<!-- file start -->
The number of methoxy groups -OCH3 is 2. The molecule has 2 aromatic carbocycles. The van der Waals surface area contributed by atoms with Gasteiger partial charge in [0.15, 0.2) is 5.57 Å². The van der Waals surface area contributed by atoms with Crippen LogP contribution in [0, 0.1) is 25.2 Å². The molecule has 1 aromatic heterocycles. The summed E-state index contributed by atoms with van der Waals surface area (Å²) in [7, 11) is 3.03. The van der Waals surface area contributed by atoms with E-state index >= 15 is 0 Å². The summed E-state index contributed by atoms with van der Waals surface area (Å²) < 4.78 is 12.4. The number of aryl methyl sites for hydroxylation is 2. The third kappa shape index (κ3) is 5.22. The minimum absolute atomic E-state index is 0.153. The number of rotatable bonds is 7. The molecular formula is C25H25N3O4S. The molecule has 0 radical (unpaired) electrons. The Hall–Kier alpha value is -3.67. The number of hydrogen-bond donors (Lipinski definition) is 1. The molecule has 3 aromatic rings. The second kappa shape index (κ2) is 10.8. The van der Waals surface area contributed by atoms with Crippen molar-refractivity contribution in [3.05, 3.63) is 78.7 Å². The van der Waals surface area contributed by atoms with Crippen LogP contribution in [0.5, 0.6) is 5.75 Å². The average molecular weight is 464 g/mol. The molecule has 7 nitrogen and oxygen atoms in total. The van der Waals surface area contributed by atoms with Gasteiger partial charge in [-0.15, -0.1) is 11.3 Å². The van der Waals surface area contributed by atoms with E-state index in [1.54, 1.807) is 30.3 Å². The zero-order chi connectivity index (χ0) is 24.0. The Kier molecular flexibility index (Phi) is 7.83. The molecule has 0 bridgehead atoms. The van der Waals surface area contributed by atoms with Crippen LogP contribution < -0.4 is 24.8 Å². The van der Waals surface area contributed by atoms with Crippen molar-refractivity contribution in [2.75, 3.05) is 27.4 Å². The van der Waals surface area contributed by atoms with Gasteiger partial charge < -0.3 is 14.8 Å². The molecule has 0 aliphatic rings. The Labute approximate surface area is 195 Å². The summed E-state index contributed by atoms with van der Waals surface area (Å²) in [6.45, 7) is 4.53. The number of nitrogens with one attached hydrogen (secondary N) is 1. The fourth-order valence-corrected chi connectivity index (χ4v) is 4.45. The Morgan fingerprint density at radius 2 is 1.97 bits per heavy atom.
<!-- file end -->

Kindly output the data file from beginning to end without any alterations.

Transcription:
The number of methoxy groups -OCH3 is 2. The molecule has 2 aromatic carbocycles. The van der Waals surface area contributed by atoms with Gasteiger partial charge in [0.15, 0.2) is 5.57 Å². The van der Waals surface area contributed by atoms with Crippen LogP contribution in [0, 0.1) is 25.2 Å². The molecule has 1 aromatic heterocycles. The summed E-state index contributed by atoms with van der Waals surface area (Å²) in [7, 11) is 3.03. The van der Waals surface area contributed by atoms with E-state index >= 15 is 0 Å². The summed E-state index contributed by atoms with van der Waals surface area (Å²) < 4.78 is 12.4. The number of aryl methyl sites for hydroxylation is 2. The third kappa shape index (κ3) is 5.22. The minimum absolute atomic E-state index is 0.153. The number of rotatable bonds is 7. The molecular formula is C25H25N3O4S. The molecule has 0 radical (unpaired) electrons. The Hall–Kier alpha value is -3.67. The number of hydrogen-bond donors (Lipinski definition) is 1. The molecule has 3 aromatic rings. The second kappa shape index (κ2) is 10.8. The van der Waals surface area contributed by atoms with Crippen molar-refractivity contribution in [3.05, 3.63) is 78.7 Å². The van der Waals surface area contributed by atoms with Crippen LogP contribution in [0.5, 0.6) is 5.75 Å². The average molecular weight is 464 g/mol. The molecule has 7 nitrogen and oxygen atoms in total. The van der Waals surface area contributed by atoms with Gasteiger partial charge in [-0.15, -0.1) is 11.3 Å². The van der Waals surface area contributed by atoms with E-state index in [1.54, 1.807) is 30.3 Å². The zero-order chi connectivity index (χ0) is 24.0. The Kier molecular flexibility index (Phi) is 7.83. The molecule has 0 bridgehead atoms. The van der Waals surface area contributed by atoms with Crippen LogP contribution < -0.4 is 24.8 Å². The van der Waals surface area contributed by atoms with Crippen molar-refractivity contribution in [2.75, 3.05) is 27.4 Å². The van der Waals surface area contributed by atoms with Gasteiger partial charge < -0.3 is 14.8 Å². The molecule has 0 aliphatic rings. The Labute approximate surface area is 195 Å². The summed E-state index contributed by atoms with van der Waals surface area (Å²) in [6.45, 7) is 4.53. The number of nitrogens with one attached hydrogen (secondary N) is 1. The fourth-order valence-corrected chi connectivity index (χ4v) is 4.45. The Morgan fingerprint density at radius 2 is 1.97 bits per heavy atom.